What you should know about the fascinator
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What is stylish, fancy, fascinating, but also mocked sometimes? The fascinator, of course! In this blogpost, I’m going to tell you the story of this headdress and tell you, what you should keep in mind when wearing one.
What is a Fascinator?
Before diving deeper into the story of the fascinator, we are going to examine what this term actually describes. A fascinator is a style of millinery, a headpiece. In contrast to hats, which are usually at least partly made to protect the wearer from the sun or cold, fascinators don’t really have a utilily. They are just meant to be decorative. It is also related to small cocktail hats. Originally, fascinators were a form of lightweight knitted head-covering. By now, we use the term to describe an alternative to the hat, which usually has large decorative designs attached to a band or clip.
The name comes from the Latin word “fascinare” which is self-explanatory, I guess. 😉
Headgear that combines the features of a hat and a fascinator can also be described as a hatinator.
The Story of the Fascinator
To understand the story of the fascinator, it is worth to have a look at the story of hats and headdresses in general. Since thousands of years and in many different cultures, some kinds of headdresses or hair accessories are known. Often, the headdress also showed the status in society of the wearer.
Marie Antoinette & the Fascinator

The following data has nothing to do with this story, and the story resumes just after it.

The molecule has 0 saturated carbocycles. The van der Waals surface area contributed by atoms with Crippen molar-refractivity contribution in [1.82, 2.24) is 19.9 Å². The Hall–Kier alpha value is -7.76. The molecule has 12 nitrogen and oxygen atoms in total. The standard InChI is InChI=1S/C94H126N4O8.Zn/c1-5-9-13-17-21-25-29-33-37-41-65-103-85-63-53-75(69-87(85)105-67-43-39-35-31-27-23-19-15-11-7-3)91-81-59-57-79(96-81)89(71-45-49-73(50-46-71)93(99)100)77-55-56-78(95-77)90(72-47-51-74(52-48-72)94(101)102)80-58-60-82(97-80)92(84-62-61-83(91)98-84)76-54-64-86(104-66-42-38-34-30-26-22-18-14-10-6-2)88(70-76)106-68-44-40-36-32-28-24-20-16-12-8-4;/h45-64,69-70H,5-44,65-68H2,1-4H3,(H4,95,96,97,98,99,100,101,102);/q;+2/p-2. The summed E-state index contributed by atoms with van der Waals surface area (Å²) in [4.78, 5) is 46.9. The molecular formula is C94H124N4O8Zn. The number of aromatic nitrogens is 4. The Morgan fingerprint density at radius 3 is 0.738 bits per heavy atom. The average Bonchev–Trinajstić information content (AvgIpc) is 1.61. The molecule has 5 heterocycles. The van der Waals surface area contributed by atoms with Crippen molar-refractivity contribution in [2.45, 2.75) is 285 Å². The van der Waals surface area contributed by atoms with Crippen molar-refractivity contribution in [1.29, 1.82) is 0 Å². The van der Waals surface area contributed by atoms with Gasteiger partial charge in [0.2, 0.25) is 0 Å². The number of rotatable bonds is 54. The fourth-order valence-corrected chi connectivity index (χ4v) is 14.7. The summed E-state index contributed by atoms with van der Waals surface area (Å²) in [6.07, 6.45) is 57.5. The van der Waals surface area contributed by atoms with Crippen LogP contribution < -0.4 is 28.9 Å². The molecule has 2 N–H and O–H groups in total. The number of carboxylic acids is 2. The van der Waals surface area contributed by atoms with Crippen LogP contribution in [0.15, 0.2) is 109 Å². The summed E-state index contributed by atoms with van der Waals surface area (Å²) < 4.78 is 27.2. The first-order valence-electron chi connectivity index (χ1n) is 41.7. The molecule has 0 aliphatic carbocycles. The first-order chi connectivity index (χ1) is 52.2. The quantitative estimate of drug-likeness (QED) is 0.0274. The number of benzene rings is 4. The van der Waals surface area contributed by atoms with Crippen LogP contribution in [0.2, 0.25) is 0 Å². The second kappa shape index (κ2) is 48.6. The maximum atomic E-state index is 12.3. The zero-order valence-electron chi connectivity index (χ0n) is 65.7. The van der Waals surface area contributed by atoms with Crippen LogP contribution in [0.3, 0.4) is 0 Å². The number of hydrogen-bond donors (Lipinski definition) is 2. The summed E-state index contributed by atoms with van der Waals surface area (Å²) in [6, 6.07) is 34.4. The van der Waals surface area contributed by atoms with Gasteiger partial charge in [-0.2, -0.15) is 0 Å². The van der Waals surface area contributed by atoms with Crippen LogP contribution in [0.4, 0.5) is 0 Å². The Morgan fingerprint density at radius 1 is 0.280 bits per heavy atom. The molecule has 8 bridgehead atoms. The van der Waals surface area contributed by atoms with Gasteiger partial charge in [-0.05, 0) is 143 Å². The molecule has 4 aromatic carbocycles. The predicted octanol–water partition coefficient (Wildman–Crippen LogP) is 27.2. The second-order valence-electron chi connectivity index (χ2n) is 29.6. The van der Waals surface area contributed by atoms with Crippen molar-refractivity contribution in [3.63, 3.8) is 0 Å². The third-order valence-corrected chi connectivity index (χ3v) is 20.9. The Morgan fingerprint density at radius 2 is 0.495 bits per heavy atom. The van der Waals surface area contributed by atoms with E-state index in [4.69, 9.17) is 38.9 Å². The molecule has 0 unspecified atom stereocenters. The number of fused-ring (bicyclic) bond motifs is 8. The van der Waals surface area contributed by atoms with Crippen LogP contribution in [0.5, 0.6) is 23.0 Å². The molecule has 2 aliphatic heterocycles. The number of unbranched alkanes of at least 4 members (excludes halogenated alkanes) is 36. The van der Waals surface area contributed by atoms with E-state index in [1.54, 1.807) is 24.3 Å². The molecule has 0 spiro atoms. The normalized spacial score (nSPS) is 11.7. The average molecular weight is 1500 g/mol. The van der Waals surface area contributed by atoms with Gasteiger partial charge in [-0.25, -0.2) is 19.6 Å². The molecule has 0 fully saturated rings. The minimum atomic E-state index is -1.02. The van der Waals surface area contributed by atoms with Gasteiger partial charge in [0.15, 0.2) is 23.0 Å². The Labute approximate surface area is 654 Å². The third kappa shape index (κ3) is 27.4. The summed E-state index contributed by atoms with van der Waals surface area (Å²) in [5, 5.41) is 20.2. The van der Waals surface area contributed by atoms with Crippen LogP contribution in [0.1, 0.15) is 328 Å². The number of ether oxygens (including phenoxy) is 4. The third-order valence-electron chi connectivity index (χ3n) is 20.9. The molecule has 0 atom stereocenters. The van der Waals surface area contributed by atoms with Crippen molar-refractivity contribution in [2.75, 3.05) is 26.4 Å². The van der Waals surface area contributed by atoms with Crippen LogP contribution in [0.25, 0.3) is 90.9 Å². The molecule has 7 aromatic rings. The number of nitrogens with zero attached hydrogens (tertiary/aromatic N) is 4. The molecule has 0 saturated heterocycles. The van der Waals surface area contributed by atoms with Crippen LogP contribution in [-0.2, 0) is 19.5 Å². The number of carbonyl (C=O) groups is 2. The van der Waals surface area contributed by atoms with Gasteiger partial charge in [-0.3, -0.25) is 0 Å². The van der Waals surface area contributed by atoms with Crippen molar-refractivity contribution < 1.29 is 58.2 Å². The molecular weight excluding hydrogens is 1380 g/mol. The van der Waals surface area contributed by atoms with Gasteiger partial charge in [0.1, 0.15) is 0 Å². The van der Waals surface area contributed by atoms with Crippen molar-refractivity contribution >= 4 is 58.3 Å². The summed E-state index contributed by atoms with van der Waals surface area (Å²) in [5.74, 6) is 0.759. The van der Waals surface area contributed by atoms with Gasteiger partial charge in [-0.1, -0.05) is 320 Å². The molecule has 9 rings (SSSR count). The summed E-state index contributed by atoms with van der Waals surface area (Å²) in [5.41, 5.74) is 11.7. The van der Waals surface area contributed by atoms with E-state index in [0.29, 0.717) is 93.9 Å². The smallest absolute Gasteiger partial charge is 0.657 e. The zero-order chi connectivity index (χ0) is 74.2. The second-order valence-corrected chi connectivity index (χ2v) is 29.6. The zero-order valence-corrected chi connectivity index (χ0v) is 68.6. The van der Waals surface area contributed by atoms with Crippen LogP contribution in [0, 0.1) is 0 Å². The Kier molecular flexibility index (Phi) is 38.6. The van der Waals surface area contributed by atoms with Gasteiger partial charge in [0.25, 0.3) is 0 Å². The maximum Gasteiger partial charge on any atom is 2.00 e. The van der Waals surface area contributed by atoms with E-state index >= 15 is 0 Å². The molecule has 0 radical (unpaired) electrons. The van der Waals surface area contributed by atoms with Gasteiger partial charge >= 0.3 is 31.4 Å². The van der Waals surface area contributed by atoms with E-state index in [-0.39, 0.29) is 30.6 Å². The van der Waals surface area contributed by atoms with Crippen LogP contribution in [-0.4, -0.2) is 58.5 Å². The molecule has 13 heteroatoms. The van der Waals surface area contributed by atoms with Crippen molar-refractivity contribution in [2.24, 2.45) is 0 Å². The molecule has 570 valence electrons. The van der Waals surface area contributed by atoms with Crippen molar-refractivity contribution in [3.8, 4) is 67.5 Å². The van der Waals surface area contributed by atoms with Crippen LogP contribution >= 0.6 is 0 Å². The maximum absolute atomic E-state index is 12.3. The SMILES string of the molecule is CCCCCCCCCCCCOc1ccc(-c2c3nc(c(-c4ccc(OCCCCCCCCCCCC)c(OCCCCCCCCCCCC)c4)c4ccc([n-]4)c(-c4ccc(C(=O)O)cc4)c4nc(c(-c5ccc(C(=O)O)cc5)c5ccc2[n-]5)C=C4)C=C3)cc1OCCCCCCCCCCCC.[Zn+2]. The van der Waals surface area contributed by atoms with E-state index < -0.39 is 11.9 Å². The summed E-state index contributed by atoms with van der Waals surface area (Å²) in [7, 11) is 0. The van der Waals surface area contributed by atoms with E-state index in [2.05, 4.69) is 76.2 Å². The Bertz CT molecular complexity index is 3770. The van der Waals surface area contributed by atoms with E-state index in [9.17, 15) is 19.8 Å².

Although hats were worn before, Queen Marie Antoinette can be seen as the inventor of the fascinator. She wore ostrich feather, for example, as a head deocration, but her most extraordinary headdress was definitely her huge hairstyle with a sailing boat on top. Her extravagant lifestyle lead to a lot of criticism. After her death, more subtle head decorations came into fashion for some time.
Hats in the early 20th Century
Until the middle of the 20th century, almost every woman wore some kind of headcovering; this was what social ettiquette required. At the beginning of the 20th century, hats were huge and well decorated with feathers, flowers, and so on. The rule: The more decorated the hat, the higher the statuts in society of the wearer.
Coco Chanel was the first one who offered very simple hats without any frills at around 1910. While in the 1920s, the cloche became en vouge, and Schiaparelli already created very surreal and sculptural hats in the 1930s, surprisingly, the 1940s were the decade were hats got very extravagant.
Hats during & after World War II
During World War II, fashion didn’t really change and was quite simple and plain. The rationing of many materials led to a shortage of new clothes, so a lot of old garments were simply reworked. However, materials like feathers, veils, or flower decorations usually weren’t rationed. So women tried to make their outfits more fashionable by decorating their hats. Especially some of the French women wore such decorative headdresses during German occupation that this was seen as a kind of resistance, known as”les chapaux de la Résistance“.
But although some women wore such decorative, extravagant hats, the social pressure to wear hats fell victim to the war. Suitable head coverings, sometimes made of cloths were often worn, and even inspired the hat fashion after the war.
During the formal 1950s, milliners created a lot of different hat styles: very chic and small cocktailhats, strawhats, berets, as well as very oversized hats that looked a lot like the hats and fascinators which are now worn to the horse racing at Royal Ascot. Around 1968, hats came a least partly out of fashion, and they definitely weren’t an essential part of an outfit any longer.
Hats & Fascinators nowadays